Tonight's Netflix film was Irwin Allen's VOYAGE TO THE BOTTOM OF THE SEA (1961), and I was enchanted with it pretty much from the moment Alfred Newman's CinemaScope Extension theme played after the 20th Century-Fox fanfare. The music, closely associated in later years with STAR WARS (1977), seemed to herald the start of a fun new adventure, and indeed it was.
The movie has a terrific cast, including Walter Pidgeon, Joan Fontaine, Robert Sterling, Peter Lorre, Barbara Eden, and Frankie Avalon, who also sings the title song. Any movie that's got the names Regis Toomey and John Litel side by side in the opening credits makes me happy! The cast even has Mark Slade, best known as Billy Blue Cannon on HIGH CHAPARRAL, and Barbara Eden's then-husband, Michael Ansara.
The movie is colorful, fanciful fun, along the lines of a '50s sci-fi movie, but with a submarine thrown in as an added bonus. (I love submarine movies, so the order "Dive! Dive!" is music to my ears.) The movie it's closest to might be THE MAGNETIC MONSTER (1953), as they both feature fancy technology battling a scientific "monster." It's not meant to be taken very seriously, but should simply be enjoyed as the ultimate popcorn movie. Just sit back and relax while Walter Pidgeon saves the world!
Pidgeon plays Admiral Harriman Nelson, a scientific genius who's the creator of the dazzling new atomic submarine the Seaview, so named as it has a nose with giant glass windows. The sub has some observers on board during a shakedown cruise, including a congressman (Howard McNear) and a doctor (Fontaine), when things suddenly turn grim. The sky turns red due to the Van Allen Radiation Belt, which is causing the 1961 version of "global warming," raising the earth's temperature to 135 degrees. If a solution isn't found and the temperatures keep going up, well, it's all over for Planet Earth. (It's a little hard to take the Radiation Belt seriously when producer-writer-director Allen obviously named it after himself!) (Update: The Van Allen Radiation Belt catching fire may have been silly, but check out the comments -- turns out it's real and "Allen" being part of the name was just a coincidence!)
Admiral Nelson and his trusted advisor Commander Emery (Lorre) have a plan: The sub must travel to a specific location by a specific date and fire an atomic missile at the radiation belt at a specific time. This will somehow thrust the radiation belt back into space and stop the earth from overheating. Since the warming has wreaked havoc with communications, the Admiral can't get Presidential approval and must make critical decisions on his own, sometimes going against the advice of the sub's captain (Sterling). Will the Seaview reach its destination in time? And who's trying to sabotage the Admiral's plans?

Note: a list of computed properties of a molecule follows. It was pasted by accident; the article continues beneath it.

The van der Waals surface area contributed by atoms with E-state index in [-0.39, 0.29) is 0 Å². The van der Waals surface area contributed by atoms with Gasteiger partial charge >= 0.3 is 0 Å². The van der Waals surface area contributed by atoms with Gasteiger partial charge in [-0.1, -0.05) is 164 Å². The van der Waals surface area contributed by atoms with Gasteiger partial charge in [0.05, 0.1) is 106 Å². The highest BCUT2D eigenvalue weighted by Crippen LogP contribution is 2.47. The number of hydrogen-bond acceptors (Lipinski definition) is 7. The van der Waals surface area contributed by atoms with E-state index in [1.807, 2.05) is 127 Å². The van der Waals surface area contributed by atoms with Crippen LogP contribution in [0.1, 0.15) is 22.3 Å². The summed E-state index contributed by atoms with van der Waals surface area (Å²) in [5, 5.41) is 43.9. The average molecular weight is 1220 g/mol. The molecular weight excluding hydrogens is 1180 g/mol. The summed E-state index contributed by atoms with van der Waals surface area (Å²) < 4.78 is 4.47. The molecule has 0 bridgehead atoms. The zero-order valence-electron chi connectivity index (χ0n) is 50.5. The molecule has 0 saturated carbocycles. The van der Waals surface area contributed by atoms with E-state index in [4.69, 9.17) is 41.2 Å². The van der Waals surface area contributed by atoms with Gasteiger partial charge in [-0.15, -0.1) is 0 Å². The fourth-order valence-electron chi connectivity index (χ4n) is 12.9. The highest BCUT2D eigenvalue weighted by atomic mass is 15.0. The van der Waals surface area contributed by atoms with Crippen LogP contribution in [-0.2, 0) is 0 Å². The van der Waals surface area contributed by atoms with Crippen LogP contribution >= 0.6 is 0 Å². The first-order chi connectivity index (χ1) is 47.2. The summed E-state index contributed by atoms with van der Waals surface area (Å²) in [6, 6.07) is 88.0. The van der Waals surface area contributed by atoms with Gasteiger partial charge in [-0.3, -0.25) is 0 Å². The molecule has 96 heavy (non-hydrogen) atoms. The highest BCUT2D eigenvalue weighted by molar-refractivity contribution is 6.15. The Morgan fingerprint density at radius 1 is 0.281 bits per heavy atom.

It may be somewhat mindless fun, but it's really well-done, good-looking mindless fun. The submarine is gorgeous, with its sleek lines and state-of-the-art communications systems; I'd love to know how they get TV reception underwater! I'm also wondering how the water stays in the onboard acquarium when the sub surfaces at the nearly straight-up angle seen at the start of the movie.
Everyone's very gung-ho and seems to be having a good time. Barbara Eden, as the Admiral's aide, is stuck sighing "Oh, Lee," to Robert Sterling way too often, but she does get the chance to do a brief dance while Frankie Avalon plays the trumpet. Fontaine's character motivations were a bit vague, but she's interesting; Ansara's character turns out to apparently be just nuts, and he's not so interesting.
Pidgeon, Sterling, and Lorre are wonderfully cast; Pidgeon's sci-fi history in FORBIDDEN PLANET (1956) and Lorre being a veteran of 20,000 LEAGUES UNDER THE SEA (1954) helps make them a perfect fit for this film.
My major criticism of the movie is that, at an hour and 45 minutes, it's just a tad long. I think they could have trimmed some of the calamities faced by the crew and shaved off five or six minutes for a brisker pace; maybe they could have skipped the sea monster battle which somewhat emulates REAP THE WILD WIND (1942).
A Special Edition DVD has been released in the Fox Cinema Classics Collection. Extras include a commentary track.
The movie has also been released in a two-film DVD set, paired with FANTASTIC VOYAGE (1966), and in a four-movie set. The movie has also had multiple releases on VHS.
In addition to Netflix, the DVD can be rented from ClassicFlix.
The trailer is available at IMDb.